#HappyFlow Monday: Enriching queer people with Menstrual Hygiene Management knowledge
Words by Nthabiseng Ditshweu
As a queer woman and young leader, I have realised a gap in enriching queer people with Menstrual Hygiene Management (MHM) knowledge. For as far as we have been gravitating towards comprehensive sex education within the movement, I have learnt that there has been negligence on the part of marginalised queer people within the LGBTIQ community (intersex people, masculine lesbians, gender non binary/androgynous and trans men who are not on hormonal therapy) on definite education on MHM for the above-mentioned people. Issues emanating and discovered through interviews and CSE discussion platforms have been that marginalised people within the movement do not have the comfort of discussing sexuality, therefore acknowledgement of MHM education is a challenge.
Body dysphoria and dysmorphia has seen many intersex people, trans men, masculine lesbians and androgynous people not being hygienic during menstrual periods because of lack of knowledge and discrimination when seen buying, in possession of or using menstrual commodities. Some resort to health threatening methods of menstrual flow absorption like using fabrics torn from clothes and overstaying with sanitary pads or tampons, more especially in public places or privacy compromised set ups like workplaces. This poses risks to the genital anatomy as irritation may occur which might lead to infections and increase susceptibility to STI’s.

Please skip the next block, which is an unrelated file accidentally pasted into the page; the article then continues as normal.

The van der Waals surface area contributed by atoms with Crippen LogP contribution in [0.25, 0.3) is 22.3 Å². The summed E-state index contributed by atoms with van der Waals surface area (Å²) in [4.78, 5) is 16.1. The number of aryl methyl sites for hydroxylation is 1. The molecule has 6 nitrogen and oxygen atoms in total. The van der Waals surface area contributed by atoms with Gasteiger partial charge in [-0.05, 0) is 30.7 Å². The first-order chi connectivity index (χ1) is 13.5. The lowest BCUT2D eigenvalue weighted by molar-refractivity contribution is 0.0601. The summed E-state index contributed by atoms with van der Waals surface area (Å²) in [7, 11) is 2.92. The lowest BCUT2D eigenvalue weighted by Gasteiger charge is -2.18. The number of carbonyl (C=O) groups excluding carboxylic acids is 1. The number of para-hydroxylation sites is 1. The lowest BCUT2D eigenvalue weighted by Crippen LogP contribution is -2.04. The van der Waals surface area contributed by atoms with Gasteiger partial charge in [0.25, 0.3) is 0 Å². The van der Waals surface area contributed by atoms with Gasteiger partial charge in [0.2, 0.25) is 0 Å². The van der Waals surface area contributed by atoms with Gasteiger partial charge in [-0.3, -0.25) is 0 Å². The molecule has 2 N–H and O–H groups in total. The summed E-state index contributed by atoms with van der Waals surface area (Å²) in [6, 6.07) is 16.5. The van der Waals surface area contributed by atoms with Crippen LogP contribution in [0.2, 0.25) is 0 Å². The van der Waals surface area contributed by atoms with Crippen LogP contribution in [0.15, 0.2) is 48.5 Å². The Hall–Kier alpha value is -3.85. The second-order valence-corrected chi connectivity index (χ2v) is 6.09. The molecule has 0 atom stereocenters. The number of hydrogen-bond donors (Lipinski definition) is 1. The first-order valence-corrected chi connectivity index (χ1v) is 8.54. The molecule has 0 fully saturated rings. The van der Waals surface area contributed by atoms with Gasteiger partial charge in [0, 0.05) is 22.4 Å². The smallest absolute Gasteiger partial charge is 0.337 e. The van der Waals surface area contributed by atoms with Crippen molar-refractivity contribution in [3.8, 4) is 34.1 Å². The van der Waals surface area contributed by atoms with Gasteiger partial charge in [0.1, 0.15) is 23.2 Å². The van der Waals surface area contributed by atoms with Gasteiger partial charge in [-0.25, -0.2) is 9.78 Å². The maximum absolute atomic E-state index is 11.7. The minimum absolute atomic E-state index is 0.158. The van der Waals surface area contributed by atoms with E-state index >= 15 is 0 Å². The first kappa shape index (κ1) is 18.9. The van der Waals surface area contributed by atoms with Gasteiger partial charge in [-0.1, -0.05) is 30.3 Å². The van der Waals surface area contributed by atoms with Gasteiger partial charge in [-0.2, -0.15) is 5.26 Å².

Providing remedy to the causes above, I have been advocating in recent meetings and platforms I have been to with relevant stakeholders for inclusion of exclusive comprehensive menstrual hygiene education on queer people with the marginalised people included, to consider and expand on the following recommendations:
Precise education on the importance of hygiene during menstrual cycles
Emphasis on using the most convenient and least risky menstrual commodities like menstrual cups (which can be recommended as they can be changed at 12 hour intervals and are recyclable)
Renaming bins usually put in toilets from “she” bins to just bins should be considered as the name is discriminatory
Offering psychological services on sexuality to the aforementioned people should be routine as a measure of coping with menstrual periods as the issue goes beyond biological and hormonal transitions at that point in time
Further comprehensive research on tailoring services for marginalised people through engagement is also necessary.